We report that loss of IMP-1 inhibits expression of let-7 miRNA oncogenic protein targets, Cdc34 and K-Ras, and the let-7 repressor Lin-28B, and concomitantly suppresses colon cancer cell proliferation, anchorage-independent growth, and triggers caspase-mediated cell death in both monolayer and 3D culture. By gene profiling analysis and PCR analysis we have discovered a novel pro-apoptotic target, CYFIP2, which is upregulated by IMP-1 knock-down. Importantly, we have identified a new function of IMP-1 to bind to K-Ras mRNA and regulate cell survival and K-Ras expression via inhibition of CYFIP2. We further show that a gain of IMP-1 expression occurs in human colon cancer cells and correlates with K-Ras levels in patient colon tumors.
To date, little is known about the molecular mechanisms that are involved in the complex regulation of IMP-1 in mammalian cells (26
). Constitutive activation of β-catenin/Tcf has been shown to upregulate IMP-1 levels in colon cancers and is necessary for the stabilization and induction of c-Myc
). In addition, a recent study demonstrated that overexpression of the anti-tumorigenic protein 15S
-Lox-2) suppresses human prostate carcinoma cell growth and proliferation by downregulation of IMP-1 (39
). Our novel finding that loss of c-Myc reduces IMP-1 expression and re-expression of IMP-1 increases c-Myc levels suggests a new potential feedback mechanism whereby c-Myc and IMP-1 may reciprocally modulate expression of each other in colon cancer cells. Oncogenic c-Myc induction has been shown to repress members of the let-7 family in human cancer cells and IMP-1 is a direct let-7 target (3
). Consistent with this, inhibition of IMP-1 by targeted knock-down of c-Myc resulted in an increase in mature let-7 miRNA expression, suggesting that c-Myc regulation of IMP-1 is mediated in part by let-7 in colon cancer cells. Furthermore, loss of IMP-1 inhibited expression of let-7 oncogenic targets, Cdc34, K-Ras, and Lin-28B, but did not alter the endogenous levels of c-Myc, pri- or mature let-7 miRNAs (data not shown), suggesting that IMP-1 is regulated by additional genes involved in promoting the cancer cell phenotype.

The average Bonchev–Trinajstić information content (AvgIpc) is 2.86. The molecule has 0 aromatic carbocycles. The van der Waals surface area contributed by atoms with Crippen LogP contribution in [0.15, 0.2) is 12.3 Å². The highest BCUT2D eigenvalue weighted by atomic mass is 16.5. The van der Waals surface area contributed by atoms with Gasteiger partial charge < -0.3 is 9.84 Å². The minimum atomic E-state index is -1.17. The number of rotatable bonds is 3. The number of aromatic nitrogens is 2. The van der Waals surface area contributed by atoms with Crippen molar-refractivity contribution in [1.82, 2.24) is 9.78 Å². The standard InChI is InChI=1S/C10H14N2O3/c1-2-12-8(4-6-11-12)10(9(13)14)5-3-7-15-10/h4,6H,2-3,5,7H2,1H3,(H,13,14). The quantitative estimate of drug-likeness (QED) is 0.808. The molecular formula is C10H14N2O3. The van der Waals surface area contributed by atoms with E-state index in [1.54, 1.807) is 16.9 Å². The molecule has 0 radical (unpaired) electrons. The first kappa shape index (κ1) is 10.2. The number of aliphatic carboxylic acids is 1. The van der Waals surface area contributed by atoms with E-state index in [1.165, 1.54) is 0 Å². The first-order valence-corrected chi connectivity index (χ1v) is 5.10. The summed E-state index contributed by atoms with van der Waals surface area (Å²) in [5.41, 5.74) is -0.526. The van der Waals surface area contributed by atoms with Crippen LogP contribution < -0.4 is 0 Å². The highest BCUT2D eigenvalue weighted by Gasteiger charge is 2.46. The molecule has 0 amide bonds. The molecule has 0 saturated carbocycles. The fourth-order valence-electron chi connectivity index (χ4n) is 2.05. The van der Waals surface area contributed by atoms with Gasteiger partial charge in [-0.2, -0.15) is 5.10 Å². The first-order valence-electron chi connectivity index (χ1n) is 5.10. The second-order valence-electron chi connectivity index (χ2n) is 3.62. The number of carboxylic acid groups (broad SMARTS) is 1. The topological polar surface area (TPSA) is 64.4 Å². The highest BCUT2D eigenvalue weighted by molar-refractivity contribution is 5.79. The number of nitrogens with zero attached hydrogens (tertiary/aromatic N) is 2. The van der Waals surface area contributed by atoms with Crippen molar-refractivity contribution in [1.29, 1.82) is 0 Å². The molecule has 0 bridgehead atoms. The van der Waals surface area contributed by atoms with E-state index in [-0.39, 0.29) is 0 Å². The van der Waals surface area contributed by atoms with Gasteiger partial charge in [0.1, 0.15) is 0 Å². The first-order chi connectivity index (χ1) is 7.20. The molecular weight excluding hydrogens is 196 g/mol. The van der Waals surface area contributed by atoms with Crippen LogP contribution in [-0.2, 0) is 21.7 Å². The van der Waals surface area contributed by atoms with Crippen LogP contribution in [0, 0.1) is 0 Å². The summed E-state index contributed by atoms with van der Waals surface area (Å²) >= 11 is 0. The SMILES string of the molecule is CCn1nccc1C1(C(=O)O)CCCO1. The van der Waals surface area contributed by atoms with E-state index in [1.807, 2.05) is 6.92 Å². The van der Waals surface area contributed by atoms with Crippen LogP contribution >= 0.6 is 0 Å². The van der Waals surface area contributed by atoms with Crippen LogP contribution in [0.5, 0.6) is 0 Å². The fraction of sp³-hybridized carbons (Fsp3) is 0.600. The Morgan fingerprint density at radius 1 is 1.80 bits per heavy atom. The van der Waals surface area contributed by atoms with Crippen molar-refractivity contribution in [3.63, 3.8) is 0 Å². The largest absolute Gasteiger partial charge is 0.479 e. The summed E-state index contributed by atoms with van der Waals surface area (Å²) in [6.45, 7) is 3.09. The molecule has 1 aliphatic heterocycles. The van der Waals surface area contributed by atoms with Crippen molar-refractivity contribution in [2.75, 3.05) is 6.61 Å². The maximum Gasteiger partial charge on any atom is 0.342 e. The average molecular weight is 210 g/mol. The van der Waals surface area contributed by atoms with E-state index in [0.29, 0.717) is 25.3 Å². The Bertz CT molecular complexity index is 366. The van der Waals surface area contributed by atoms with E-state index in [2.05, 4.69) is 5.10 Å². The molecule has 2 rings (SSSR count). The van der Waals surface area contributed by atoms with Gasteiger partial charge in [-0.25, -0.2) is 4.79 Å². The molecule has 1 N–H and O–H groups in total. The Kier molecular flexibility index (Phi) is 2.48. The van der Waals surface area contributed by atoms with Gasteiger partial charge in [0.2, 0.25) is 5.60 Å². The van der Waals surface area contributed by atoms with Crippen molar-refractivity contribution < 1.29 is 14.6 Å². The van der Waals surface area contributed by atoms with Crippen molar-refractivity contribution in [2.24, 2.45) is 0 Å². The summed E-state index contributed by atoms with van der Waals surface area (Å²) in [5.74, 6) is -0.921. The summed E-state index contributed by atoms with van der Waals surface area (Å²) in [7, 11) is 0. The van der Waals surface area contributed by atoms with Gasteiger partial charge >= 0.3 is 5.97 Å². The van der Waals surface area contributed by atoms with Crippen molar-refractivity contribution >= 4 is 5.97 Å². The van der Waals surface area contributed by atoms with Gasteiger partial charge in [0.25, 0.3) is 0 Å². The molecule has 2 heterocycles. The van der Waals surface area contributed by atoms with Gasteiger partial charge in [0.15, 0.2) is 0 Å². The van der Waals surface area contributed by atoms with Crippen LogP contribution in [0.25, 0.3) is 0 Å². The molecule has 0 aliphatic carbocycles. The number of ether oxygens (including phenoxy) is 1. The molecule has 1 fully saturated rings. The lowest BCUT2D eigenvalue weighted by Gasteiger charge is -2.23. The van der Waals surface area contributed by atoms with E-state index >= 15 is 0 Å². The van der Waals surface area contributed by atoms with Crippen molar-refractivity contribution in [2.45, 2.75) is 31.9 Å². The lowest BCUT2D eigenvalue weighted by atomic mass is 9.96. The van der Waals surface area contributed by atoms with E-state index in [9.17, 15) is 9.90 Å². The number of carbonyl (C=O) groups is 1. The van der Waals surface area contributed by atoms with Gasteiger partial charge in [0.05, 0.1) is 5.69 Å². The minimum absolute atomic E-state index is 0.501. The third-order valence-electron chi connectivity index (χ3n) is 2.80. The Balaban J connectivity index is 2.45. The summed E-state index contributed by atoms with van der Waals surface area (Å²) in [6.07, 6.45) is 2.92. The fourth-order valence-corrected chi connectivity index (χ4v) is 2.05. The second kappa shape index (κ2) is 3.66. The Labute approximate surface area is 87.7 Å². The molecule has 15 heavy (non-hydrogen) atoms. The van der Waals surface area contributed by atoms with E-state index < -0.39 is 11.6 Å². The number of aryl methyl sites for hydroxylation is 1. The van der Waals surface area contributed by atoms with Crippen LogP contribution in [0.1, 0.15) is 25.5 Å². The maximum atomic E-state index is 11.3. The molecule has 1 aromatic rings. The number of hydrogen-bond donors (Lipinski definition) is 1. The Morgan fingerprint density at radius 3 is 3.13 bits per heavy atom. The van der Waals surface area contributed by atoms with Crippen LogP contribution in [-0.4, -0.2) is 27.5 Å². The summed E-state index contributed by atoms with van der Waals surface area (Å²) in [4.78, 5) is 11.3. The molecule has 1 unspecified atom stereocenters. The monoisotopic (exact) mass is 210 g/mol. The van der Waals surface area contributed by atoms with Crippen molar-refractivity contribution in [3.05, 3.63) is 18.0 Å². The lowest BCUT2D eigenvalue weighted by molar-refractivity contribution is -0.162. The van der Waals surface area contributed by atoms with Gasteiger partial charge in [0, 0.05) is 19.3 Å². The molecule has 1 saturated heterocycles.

We showed that loss of IMP-1 suppressed colon cancer cell proliferation and anchorage-independent growth, and increased trypan blue uptake, caspase and lamin-mediated cell apoptosis. By gene profiling microarray analysis, we also identified a new IMP-1 target, CYFIP2
, a direct target of the tumor suppressor p53 that is sufficient for caspase activation and colon cancer apoptosis (Supplementary Table I
mutations are relatively frequent and appear in colonic adenomatous polyps and colon cancers of mice and humans (40
). Importantly, we observed that knock-down of IMP-1 or it's upstream regulator, β-catenin/Tcf, decreased levels of K-Ras protein levels in colon cancer cells. Conversely, IMP-1 expression rescues inhibition of K-Ras by β-catenin siRNA. In addition, we found that IMP-1 binds directly to the coding region and 3′UTR of K-Ras
mRNA. Furthermore, we also showed that CYFIP2 knock-down reverts Caspase-3 and Parp-mediated apoptosis, and inhibition of endogenous K-Ras expression due to loss of IMP-1. These findings indicate that K-Ras may be a novel downstream target of IMP-1 signaling and is regulated via direct interaction with K-Ras
mRNA and the suppression of CYFIP2. Interestingly, IMP-1 was upregulated in patient colon tumors and correlated with K-Ras expression, suggesting that gain of IMP-1 maybe a novel mechanism to increase endogenous K-Ras levels.
Overexpression of IMP-1 has been reported in a variety of cancers, suggesting an important role of IMP-1 in cancer development (41
). Constitutively active β-catenin/Tcf transcription factor upregulates IMP-1 in colon cancer cells, and elevated levels of IMP-1 correlate with β-catenin/Tcf signaling in primary colorectal tumors (24
). We found that nuclear β-catenin levels were significantly increased in colon cancers compared to normal colonic mucosa, however, there was no correlation between IMP-1 and β-catenin expression in tumors, suggesting that IMP-1 dysregulation may occur independently of β-catenin in vivo
In summary, we report that IMP-1 binds to K-Ras
mRNA and plays an important role in regulating K-Ras expression potentially via repression of the pro-apoptotic protein, CYFIP2, downstream of β-catenin/Tcf, and promotes colon cancer cell proliferation, anchorage-independent growth, and survival (Supplementary Fig.S2
). Furthermore, we show that human colon tumors express high levels of IMP-1 relative to normal colonic epithelium and present new evidence that IMP-1 positively correlates with K-Ras in colon cancers. Based on our novel findings, we propose that IMP-1 maybe a candidate for targeted therapeutic intervention in human cancers with dysregulation of K-Ras expression and signaling.